Patrick Vandehey is an Assistant Professor of Music at George Fox University in Newberg, Oregon. Prior to taking the position at Fox he taught 23 years in the Beaverton School District, 14 years at Aloha High School and 9 years at Westview High School. Mr. Vandehey received his Bachelors of Art and Bachelors of Music from the University of Washington, and a Masters of Teaching Music at Portland State University.
Mr. Vandehey is a Past-President of the Oregon Band Directors Association and serves on the Adjudication Training Board of OBDA. He served for two years as the Band Liaison to the Oregon Schools Activity Association. He has served twice on the Oregon Music Education Association’s Board as Band Chair served on the OMEA Executive board as President in 2005-2006.
In 1993 Mr. Vandehey was the State, Regional and National recipient of the ASBDA- Stanbury Award for Outstanding Young Band Director. In 2000 he was inducted into the Band World Legion of Honor by the John Philip Sousa Foundation. Also in 2000 he was named one of Oregon’s top ten Music Educators by the Oregon Music Educators Association in the Teaching Music Magazine. In 2002 Mr. Vandehey received the Citation of Excellence from the National Band Association. He is a founding member of the Oregon Chapter of Phi Beta Mu, and in 2006 was inducted into the Northwest Bandmaster’s Association. Mr. Vandehey was named the Oregon’s Outstanding Music Educator in 2010 by OMEA.
The Band program at George Fox University has shown significant growth since Mr. Vandehey took over in 2003. In 2007, George Fox was one of three Universities selected to perform at the MENC Northwest Convention. In 2008 the George Fox Symphonic Band was featured at the Oregon Music Educators Association conference. In 2009 the George Fox University Symphonic Band was again a featured group at the MENC Northwest Convention. In 2010 the Symphonic Band was invited to perform at the Western International Band Clinic in Seattle, Washington.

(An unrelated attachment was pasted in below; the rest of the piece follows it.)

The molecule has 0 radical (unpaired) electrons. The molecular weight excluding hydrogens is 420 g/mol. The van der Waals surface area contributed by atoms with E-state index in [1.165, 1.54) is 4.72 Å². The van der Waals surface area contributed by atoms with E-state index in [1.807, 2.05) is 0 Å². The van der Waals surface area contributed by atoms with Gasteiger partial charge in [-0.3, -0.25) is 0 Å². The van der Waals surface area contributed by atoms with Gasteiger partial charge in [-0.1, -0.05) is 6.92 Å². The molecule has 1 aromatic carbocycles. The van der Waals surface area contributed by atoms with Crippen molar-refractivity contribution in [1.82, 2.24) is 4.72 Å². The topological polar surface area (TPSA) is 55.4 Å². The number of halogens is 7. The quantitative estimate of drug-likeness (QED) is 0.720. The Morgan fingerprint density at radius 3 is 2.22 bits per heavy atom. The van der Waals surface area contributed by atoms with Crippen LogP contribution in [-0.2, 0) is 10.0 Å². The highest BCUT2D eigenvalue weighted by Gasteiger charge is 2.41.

Mr. Vandehey is the coordinator of Music Education at George Fox. Through the development of a comprehensive Music Education program the number of music education majors has grown from five in 2003 to a high of 30 in 2010. Because of his work with the Music Education Curriculum, Mr. Vandehey was invited to be a presenter at the Society of Music Teacher Education at North Carolina University in 2007.
Mr. Vandehey is married to Kristin, his wife of 34 years and has two daughters, both of whom are educators.
Our profession is under duress. An influx of programs such as the national CORE curriculum and STEM in public schools puts serious demands on school curriculum leaving little room for music and the arts. The recession, though improving, has left in its wake many programs decimated by budget cuts. Site based management has left music educators feeling they have no voice when school principals go about their business of running the school with little or no regard to the arts curriculum. These issues have contributed to a growing problem of a drop in the enrollment of music students in many of our Universities, especially in Music Education. There is a perception that Music Education is too risky a vocation. Too often this perception is planted by the Music Educators themselves.
NAfME can do a great deal in righting the ship. We need to continue to work to ensure that music educators are well educated on national education issues that directly affect them. That the arts and music in particular are part of every core curriculum discussion both locally and nationally. Music Educators need to be supplied with the best resources in the way of conference speakers, sessions, performing groups, music, and mentoring to help them be the most effective teachers they can possibly be. Perhaps the most effective thing NAfME can do is to help the Music Educator remember why they came into the profession in the first place. It was to provide children with one of the most basic of human needs, music. They need to remember the joy and excitement they first felt when entering this profession. They need to gain the vital skill of separating the political battle from the artistic pursuit of teaching our children to be music makers. They need to simply enjoy teaching again.